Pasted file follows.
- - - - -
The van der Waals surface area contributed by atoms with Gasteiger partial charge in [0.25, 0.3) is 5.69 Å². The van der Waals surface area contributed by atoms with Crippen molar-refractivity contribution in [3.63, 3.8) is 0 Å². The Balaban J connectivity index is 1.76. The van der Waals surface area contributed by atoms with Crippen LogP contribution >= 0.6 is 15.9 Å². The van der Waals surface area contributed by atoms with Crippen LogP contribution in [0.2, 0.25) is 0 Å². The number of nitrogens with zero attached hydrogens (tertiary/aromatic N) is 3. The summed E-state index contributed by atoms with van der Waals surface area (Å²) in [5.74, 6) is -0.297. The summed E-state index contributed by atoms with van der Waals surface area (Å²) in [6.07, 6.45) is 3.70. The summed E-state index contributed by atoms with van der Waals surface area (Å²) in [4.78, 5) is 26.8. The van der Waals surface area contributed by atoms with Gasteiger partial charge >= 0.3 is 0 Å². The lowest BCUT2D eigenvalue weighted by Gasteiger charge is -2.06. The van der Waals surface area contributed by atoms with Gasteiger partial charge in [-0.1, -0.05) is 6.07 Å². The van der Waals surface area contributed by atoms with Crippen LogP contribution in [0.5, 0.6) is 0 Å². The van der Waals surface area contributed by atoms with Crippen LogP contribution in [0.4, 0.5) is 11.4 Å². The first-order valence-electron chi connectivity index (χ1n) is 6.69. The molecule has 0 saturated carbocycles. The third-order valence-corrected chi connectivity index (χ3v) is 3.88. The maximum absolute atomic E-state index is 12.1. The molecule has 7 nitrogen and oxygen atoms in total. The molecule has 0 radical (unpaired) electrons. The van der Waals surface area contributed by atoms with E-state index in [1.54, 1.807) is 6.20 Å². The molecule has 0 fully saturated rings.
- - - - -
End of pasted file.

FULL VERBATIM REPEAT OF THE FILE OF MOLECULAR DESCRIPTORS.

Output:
The van der Waals surface area contributed by atoms with Gasteiger partial charge in [0.25, 0.3) is 5.69 Å². The van der Waals surface area contributed by atoms with Crippen molar-refractivity contribution in [3.63, 3.8) is 0 Å². The Balaban J connectivity index is 1.76. The van der Waals surface area contributed by atoms with Crippen LogP contribution >= 0.6 is 15.9 Å². The van der Waals surface area contributed by atoms with Crippen LogP contribution in [0.2, 0.25) is 0 Å². The number of nitrogens with zero attached hydrogens (tertiary/aromatic N) is 3. The summed E-state index contributed by atoms with van der Waals surface area (Å²) in [5.74, 6) is -0.297. The summed E-state index contributed by atoms with van der Waals surface area (Å²) in [6.07, 6.45) is 3.70. The summed E-state index contributed by atoms with van der Waals surface area (Å²) in [4.78, 5) is 26.8. The van der Waals surface area contributed by atoms with Gasteiger partial charge >= 0.3 is 0 Å². The lowest BCUT2D eigenvalue weighted by Gasteiger charge is -2.06. The van der Waals surface area contributed by atoms with Gasteiger partial charge in [-0.1, -0.05) is 6.07 Å². The van der Waals surface area contributed by atoms with Crippen LogP contribution in [0.5, 0.6) is 0 Å². The van der Waals surface area contributed by atoms with Crippen LogP contribution in [0.4, 0.5) is 11.4 Å². The first-order valence-electron chi connectivity index (χ1n) is 6.69. The molecule has 0 saturated carbocycles. The third-order valence-corrected chi connectivity index (χ3v) is 3.88. The maximum absolute atomic E-state index is 12.1. The molecule has 7 nitrogen and oxygen atoms in total. The molecule has 0 radical (unpaired) electrons. The van der Waals surface area contributed by atoms with E-state index in [1.54, 1.807) is 6.20 Å². The molecule has 0 fully saturated rings.